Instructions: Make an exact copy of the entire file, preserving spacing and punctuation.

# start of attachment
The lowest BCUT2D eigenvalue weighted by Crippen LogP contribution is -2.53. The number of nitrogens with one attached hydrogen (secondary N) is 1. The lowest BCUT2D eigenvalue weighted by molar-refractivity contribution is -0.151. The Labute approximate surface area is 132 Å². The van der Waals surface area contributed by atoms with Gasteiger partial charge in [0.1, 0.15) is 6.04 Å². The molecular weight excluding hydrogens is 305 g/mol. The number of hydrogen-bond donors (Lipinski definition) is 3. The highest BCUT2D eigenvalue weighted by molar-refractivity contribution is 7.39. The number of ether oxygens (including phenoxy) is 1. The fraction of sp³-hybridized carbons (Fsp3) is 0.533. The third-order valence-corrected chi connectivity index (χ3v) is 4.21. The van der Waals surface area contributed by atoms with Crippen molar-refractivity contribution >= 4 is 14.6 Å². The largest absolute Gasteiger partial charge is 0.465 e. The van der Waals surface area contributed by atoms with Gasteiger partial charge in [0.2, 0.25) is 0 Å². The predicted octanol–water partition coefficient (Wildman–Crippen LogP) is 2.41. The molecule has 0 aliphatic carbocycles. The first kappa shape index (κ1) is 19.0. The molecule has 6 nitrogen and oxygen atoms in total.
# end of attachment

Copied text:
The lowest BCUT2D eigenvalue weighted by Crippen LogP contribution is -2.53. The number of nitrogens with one attached hydrogen (secondary N) is 1. The lowest BCUT2D eigenvalue weighted by molar-refractivity contribution is -0.151. The Labute approximate surface area is 132 Å². The van der Waals surface area contributed by atoms with Gasteiger partial charge in [0.1, 0.15) is 6.04 Å². The molecular weight excluding hydrogens is 305 g/mol. The number of hydrogen-bond donors (Lipinski definition) is 3. The highest BCUT2D eigenvalue weighted by molar-refractivity contribution is 7.39. The number of ether oxygens (including phenoxy) is 1. The fraction of sp³-hybridized carbons (Fsp3) is 0.533. The third-order valence-corrected chi connectivity index (χ3v) is 4.21. The van der Waals surface area contributed by atoms with Crippen molar-refractivity contribution >= 4 is 14.6 Å². The largest absolute Gasteiger partial charge is 0.465 e. The van der Waals surface area contributed by atoms with Gasteiger partial charge in [0.2, 0.25) is 0 Å². The predicted octanol–water partition coefficient (Wildman–Crippen LogP) is 2.41. The molecule has 0 aliphatic carbocycles. The first kappa shape index (κ1) is 19.0. The molecule has 6 nitrogen and oxygen atoms in total.